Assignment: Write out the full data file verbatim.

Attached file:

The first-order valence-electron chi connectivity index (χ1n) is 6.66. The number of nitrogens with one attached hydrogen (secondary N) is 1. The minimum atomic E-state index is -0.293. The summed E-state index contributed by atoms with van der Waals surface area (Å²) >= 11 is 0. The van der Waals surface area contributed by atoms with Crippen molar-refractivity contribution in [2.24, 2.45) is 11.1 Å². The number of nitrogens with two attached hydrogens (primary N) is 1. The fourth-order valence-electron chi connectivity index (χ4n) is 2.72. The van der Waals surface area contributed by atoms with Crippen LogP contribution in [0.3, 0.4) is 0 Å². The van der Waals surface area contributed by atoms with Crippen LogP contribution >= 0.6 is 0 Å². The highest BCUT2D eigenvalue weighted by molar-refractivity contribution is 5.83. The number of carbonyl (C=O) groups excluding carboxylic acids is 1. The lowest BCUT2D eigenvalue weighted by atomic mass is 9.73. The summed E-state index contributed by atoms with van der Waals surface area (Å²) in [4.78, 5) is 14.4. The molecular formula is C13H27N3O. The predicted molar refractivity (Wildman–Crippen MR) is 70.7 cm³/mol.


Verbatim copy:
The first-order valence-electron chi connectivity index (χ1n) is 6.66. The number of nitrogens with one attached hydrogen (secondary N) is 1. The minimum atomic E-state index is -0.293. The summed E-state index contributed by atoms with van der Waals surface area (Å²) >= 11 is 0. The van der Waals surface area contributed by atoms with Crippen molar-refractivity contribution in [2.24, 2.45) is 11.1 Å². The number of nitrogens with two attached hydrogens (primary N) is 1. The fourth-order valence-electron chi connectivity index (χ4n) is 2.72. The van der Waals surface area contributed by atoms with Crippen LogP contribution in [0.3, 0.4) is 0 Å². The van der Waals surface area contributed by atoms with Crippen LogP contribution >= 0.6 is 0 Å². The highest BCUT2D eigenvalue weighted by molar-refractivity contribution is 5.83. The number of carbonyl (C=O) groups excluding carboxylic acids is 1. The lowest BCUT2D eigenvalue weighted by atomic mass is 9.73. The summed E-state index contributed by atoms with van der Waals surface area (Å²) in [4.78, 5) is 14.4. The molecular formula is C13H27N3O. The predicted molar refractivity (Wildman–Crippen MR) is 70.7 cm³/mol.